The current Guidelines for Examination at the EPO consider AI and Machine Learning to be pure mathematical methods (see Guidelines, G-II,3.3.1), in contrast to other areas of computer technology such as database technology (see Guidelines, G-II3.6.4). While I have argued previously that this differential treatment ignores the technological reality of our days, in this article I will take a closer look at an aspect of the provisions in the Guidelines (specifically G-II, 3.3) in relation to the patentability of mathematical methods, and hence at present AI and ML. ​​ G-II, 3.3 provides two routes to patenting an invention based on mathematical methods. Mathematical methods are, as such, not considered to be technical and hence not capable of supporting an inventive step. Mathematical methods that have technical character in that they involve technical considerations and contribute to the solution of a technical problem are, however, considered to contribute to an inventive step. The two routes for a technical character to be recognised for a mathematical method are a technical purpose (viz. the application of the method) or its technical implementation. I will come back to the former some other time and focus on the latter here. ​​ ​​On the technical implementation route, G-II, 3.3 provides the following:

A mathematical method may also contribute to the technical character of the invention independently of any technical application when the claim is directed to a specific technical implementation of the mathematical method and the mathematical method is particularly adapted for that implementation in that its design is motivated by technical considerations of the internal functioning of the computer (T 1358/09).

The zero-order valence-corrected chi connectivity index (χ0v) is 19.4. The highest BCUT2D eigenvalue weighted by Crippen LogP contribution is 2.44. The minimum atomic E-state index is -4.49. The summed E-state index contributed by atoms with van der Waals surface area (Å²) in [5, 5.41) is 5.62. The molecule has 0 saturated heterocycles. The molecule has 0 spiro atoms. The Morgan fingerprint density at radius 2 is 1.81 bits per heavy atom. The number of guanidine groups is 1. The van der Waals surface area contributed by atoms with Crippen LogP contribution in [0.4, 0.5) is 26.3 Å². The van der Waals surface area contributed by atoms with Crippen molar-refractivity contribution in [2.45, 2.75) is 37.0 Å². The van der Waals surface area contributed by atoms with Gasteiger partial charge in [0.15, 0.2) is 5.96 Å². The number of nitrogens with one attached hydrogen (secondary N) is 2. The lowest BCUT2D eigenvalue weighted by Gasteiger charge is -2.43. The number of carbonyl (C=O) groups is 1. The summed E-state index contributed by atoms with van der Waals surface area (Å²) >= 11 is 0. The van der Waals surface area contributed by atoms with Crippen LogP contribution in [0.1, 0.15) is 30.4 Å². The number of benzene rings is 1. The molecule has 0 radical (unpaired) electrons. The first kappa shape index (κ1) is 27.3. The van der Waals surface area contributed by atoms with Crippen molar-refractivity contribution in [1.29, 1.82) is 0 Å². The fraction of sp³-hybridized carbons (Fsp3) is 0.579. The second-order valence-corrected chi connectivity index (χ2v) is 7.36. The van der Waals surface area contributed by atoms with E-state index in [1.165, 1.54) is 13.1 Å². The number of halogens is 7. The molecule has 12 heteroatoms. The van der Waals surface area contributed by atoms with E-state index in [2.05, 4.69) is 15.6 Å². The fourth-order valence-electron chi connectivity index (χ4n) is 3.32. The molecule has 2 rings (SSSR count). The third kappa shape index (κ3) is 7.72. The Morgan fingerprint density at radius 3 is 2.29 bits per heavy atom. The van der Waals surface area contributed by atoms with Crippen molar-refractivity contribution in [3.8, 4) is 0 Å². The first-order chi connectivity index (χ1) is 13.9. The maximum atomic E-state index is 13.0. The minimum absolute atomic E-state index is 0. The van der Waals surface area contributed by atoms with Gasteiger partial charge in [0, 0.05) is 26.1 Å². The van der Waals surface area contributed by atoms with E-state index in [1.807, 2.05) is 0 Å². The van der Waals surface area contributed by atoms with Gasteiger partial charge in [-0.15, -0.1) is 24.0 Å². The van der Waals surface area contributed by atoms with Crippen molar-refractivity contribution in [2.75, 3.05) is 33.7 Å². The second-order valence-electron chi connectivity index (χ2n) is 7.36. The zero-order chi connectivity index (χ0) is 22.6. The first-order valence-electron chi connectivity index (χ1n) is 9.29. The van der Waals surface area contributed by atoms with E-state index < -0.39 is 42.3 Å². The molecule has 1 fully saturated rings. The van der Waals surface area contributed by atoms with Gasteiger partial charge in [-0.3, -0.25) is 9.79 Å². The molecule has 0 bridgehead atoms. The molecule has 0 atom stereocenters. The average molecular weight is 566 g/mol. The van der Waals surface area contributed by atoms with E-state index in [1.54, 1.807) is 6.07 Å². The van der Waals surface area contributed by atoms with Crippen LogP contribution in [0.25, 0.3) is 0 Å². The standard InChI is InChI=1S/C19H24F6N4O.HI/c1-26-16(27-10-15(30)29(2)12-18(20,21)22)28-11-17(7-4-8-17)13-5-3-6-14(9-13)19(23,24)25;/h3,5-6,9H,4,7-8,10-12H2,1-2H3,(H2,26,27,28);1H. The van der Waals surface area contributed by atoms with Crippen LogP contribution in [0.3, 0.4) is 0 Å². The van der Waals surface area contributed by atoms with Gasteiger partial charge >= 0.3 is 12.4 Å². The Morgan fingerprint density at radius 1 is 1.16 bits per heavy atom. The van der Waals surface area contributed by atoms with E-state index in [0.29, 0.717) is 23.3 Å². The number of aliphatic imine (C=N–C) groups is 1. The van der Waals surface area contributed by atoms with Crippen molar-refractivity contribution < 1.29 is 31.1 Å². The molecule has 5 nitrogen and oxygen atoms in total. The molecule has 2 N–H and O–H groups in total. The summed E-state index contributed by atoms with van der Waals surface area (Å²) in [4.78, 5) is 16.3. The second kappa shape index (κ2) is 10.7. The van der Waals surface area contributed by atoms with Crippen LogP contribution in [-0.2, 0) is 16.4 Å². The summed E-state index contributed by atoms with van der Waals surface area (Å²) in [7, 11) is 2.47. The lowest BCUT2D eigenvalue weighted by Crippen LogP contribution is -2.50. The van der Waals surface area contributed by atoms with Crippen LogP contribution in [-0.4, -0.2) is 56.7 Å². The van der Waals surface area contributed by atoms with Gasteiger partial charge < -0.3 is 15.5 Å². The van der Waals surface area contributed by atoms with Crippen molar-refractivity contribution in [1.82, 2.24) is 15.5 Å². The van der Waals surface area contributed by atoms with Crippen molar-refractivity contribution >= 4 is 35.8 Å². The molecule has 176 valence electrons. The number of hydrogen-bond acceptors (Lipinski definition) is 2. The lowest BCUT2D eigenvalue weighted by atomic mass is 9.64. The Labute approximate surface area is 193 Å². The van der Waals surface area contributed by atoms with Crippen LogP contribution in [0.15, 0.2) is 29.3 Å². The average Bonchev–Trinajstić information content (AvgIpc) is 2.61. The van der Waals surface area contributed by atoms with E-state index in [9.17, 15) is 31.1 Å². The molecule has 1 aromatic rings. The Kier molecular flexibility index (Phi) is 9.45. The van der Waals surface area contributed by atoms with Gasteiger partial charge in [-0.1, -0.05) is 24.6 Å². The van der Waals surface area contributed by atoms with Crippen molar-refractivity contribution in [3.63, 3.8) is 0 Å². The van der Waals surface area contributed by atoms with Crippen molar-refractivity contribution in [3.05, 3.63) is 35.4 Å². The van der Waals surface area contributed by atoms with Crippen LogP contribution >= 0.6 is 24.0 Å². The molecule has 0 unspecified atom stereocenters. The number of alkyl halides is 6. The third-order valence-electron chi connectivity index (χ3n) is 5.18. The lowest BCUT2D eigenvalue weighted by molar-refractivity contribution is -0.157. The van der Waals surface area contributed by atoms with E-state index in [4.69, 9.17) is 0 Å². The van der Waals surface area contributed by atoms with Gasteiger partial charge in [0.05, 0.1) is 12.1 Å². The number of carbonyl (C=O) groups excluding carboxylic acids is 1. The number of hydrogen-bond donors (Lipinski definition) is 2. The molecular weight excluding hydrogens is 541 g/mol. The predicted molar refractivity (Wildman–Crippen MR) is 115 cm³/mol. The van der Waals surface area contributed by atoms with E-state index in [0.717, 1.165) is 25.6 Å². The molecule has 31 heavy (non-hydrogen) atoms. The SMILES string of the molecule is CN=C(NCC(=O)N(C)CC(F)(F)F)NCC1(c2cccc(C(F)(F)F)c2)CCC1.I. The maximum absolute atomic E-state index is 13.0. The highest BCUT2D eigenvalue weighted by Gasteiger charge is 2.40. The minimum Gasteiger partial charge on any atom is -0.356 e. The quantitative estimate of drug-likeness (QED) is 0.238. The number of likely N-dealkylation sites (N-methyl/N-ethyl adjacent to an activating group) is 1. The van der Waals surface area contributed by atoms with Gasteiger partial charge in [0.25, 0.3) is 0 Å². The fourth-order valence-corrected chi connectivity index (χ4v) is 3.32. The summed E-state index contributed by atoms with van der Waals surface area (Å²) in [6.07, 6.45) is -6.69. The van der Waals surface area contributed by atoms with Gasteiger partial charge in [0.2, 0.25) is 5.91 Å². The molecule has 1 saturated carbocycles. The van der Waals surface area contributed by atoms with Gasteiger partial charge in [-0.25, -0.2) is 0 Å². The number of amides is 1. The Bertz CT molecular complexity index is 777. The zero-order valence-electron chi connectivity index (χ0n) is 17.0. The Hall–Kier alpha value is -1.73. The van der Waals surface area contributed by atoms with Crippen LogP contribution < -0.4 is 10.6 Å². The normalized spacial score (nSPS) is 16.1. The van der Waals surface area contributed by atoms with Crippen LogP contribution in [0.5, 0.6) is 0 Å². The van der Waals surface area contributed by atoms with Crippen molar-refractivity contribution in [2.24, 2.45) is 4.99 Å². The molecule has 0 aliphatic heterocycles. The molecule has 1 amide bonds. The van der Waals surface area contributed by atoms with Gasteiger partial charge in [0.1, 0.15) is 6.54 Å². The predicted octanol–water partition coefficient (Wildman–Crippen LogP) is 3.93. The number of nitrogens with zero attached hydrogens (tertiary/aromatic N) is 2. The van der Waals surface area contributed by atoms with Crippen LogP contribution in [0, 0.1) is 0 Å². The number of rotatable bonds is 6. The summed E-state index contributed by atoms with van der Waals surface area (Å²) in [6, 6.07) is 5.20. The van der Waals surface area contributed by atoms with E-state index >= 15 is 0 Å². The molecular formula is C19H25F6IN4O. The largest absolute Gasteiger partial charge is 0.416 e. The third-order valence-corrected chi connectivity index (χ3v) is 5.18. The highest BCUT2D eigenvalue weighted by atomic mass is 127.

This route is attractive in that it allows in principle to protect inventions of a fundamental nature that are not limited to specific purposes or applications. However, the reference to a specific technical implementation that the mathematical method is particularly adapted risks being interpreted narrowly leading to a restrictive approach in regards to this route. While practice on this seems to be not settled, the example given in the guidelines and the notion in the remainder of the relevant section that computational efficiency is not enough if the implementation of the mathematical method does not go beyond a generic technical implementation seems indeed to have led to a restrictive approach taken, for example requiring specifically adapted hardware in some cases.

Where does this restrictive interpretation of a specific technical implementation come from and is it justified by the case law of the EPO’s Board of Appeal? ​​ ​​The guidelines refer to T 1358/09 in respect to the specific technical implementation. However, there is no basis for this notion in this decision, which is indeed much broader in its consideration of technical implementations (see 5.5 of the reasons). Applying this decision correctly, the paragraph cited above would read much more broadly:

A mathematical method may also contribute to the technical character of the invention independently of any technical application when the claim is directed to a specific technical implementation of the mathematical method and the mathematical method particularly suitable for being performed on a computer is particularly adapted for that implementation in that its design is motivated by technical considerations of the internal functioning of the computer (T 1358/09).